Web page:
As for Minnesota, what a rebound season it’s been. The 2010-11 season showcased a modest 16-14-6 performance and a WCHA first-round exit, courtesy of a two-game sweep by Alaska-Anchorage. It was unclear what to expect from Lucia’s team this season with several key losses, including four of the top five scorers of a year ago.

Who cares? Minnesota — with 17 NHL draft picks on its roster — combined to win 15-0 in a pair of victories over Sacred Heart to start the season and rolled to a 9-1-0 record by early November. Like the Eagles, the Gophers then endured a rough stretch (going 7-8-1 into mid-January), but they stuck with senior goalie Kent Patterson — who has started 61 consecutive games dating back to his junior year — and managed to turn things around to go 12-4-0 since. Minnesota lost to North Dakota in the WCHA Final Five semifinal but moved into the NCAA West Regional in nearby St. Paul, Minn., and obliterated Boston University, 7-3, before casting its revenge on the Fighting Sioux with a 5-2 win in the regional finals to advance to Florida.

Players to Watch

The Eagles and Gophers are similar, not only in their offensive and defensive outputs but also in their personnel. 

Freshman Johnny Gaudreau has proven to be a tremendous big-game player for the Eagles. (Dave Arnold Photography)

Boston College has perhaps the best goalie in the country in Milner, the NCAA Northeast Regional Most Outstanding Player who is 27-5-0 in his first full season as a starter, not to mention his miniscule 1.70 goals-against-average and a robust .935 save percentage, both ranking among the best in the country.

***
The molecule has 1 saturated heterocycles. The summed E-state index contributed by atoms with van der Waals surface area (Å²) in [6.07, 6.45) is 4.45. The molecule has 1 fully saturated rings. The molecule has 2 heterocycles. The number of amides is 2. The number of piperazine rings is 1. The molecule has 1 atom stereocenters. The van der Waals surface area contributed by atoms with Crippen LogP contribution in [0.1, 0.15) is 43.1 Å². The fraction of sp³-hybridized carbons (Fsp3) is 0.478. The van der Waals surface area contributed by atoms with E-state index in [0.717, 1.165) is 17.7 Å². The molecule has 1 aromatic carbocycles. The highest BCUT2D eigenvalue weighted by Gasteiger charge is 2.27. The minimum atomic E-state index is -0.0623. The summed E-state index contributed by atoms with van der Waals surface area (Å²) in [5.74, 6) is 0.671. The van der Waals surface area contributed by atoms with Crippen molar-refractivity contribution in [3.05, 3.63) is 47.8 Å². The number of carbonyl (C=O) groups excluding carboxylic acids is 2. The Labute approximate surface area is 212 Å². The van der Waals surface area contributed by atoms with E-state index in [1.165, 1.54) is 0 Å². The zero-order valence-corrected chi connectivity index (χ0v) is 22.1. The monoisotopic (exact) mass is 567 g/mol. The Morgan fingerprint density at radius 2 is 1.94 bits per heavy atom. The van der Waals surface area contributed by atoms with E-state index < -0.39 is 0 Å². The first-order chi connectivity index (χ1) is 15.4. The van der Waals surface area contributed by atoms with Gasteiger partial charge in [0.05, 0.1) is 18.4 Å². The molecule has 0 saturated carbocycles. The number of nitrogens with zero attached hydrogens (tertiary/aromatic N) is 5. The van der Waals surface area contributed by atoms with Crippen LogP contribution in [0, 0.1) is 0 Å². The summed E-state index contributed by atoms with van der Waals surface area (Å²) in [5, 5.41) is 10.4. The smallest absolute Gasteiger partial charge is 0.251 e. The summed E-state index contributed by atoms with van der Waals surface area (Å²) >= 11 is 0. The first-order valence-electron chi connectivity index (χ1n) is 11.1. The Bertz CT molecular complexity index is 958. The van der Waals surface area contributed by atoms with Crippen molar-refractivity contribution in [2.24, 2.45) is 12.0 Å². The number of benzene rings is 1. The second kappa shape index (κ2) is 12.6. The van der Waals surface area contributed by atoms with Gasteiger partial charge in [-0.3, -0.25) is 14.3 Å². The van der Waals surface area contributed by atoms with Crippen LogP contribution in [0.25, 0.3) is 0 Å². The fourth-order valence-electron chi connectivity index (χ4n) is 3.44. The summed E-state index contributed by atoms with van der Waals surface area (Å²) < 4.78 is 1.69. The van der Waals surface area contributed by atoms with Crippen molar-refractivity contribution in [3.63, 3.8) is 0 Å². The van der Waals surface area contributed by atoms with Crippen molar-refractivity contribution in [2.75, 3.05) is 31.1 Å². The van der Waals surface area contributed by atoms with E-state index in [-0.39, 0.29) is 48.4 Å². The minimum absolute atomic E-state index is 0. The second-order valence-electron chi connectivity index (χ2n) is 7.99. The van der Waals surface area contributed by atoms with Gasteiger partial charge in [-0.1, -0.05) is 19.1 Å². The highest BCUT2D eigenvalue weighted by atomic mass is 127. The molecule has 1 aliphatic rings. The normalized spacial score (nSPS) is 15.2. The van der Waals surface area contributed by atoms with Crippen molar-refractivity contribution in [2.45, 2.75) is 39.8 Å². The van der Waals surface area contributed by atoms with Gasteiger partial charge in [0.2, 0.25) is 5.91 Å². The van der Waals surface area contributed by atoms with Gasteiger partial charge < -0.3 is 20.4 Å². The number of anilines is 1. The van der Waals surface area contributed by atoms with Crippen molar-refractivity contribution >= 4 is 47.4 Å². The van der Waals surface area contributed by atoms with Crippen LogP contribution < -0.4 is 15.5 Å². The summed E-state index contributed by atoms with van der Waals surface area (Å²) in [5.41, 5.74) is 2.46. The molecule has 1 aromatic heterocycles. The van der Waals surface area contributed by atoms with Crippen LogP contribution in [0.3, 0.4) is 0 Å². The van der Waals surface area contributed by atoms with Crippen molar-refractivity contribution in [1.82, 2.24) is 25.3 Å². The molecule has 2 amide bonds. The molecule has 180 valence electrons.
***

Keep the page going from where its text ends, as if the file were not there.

In front of Milner are junior Chris Kreider (Boxford, Mass.) and senior Barry Almeida (Springfield, Mass.), along with freshman Johnny Gaudreau. All are different in notoriety and similar in results.

Kreider — with 22 goals and 43 points — is a first-round pick of the New York Rangers and someone who many pundits believe may be on his way to New York within a week. Almeida is an undrafted product, but someone who inevitably will be given a shot somewhere after entering his final season with 52 points and capping his career with another 38 to date, including 22 goals and a nation-best 11 on the power play. Then there’s Gaudreau, fourth-round property of Calgary who has opened eyes with 20 goals, 41 points and countless accolades over the course of a rookie year that he hopes has at least 120 minutes left. And, by the way, all three play on different lines.

For the Gophers, 2007 Colorado selection Kent Patterson is the stalwart in net with a 28-13-1 record, a whopping seven shutouts, a 2.23 GAA and .911 save percentage. There isn’t a game this season that the All-WCHA First Team goalie hasn’t appeared in, which is a bit scary if anything actually happened to him.

Seven Minnesota players have at least 30 points this season — that’s one more than Boston College — but sophomores Erik Haula and Nick Bjugstad, plus freshman Kyle Rau, lead the way with a combined 133 points.

Finland native and Minnesota draft pick Haula paces his club with 48 points, while Florida first-rounder Bjugstad has 25 goals and 43 points, the same point-total as rookie and fellow future Panther Rau. The Gophers also have received incredible production from offensive-minded defenseman Nate Schmidt, a sophomore with 38 assists and 41 points.

Head to head

Boston College and Minnesota have met 27 times in their history, with the Gophers posting a 14-11-2 record, though the Eagles hold a 5-4 advantage in NCAA tournament play. The clubs last met in the 2008 Northeast Regional final, a 5-2 BC win in Worcester, Mass., which launched the team to two more wins and a national title.

An Eagles victory this time will leave them needing just one more for another national championship.

Adam Kaufman can be reached at feedback@hockeyjournal.com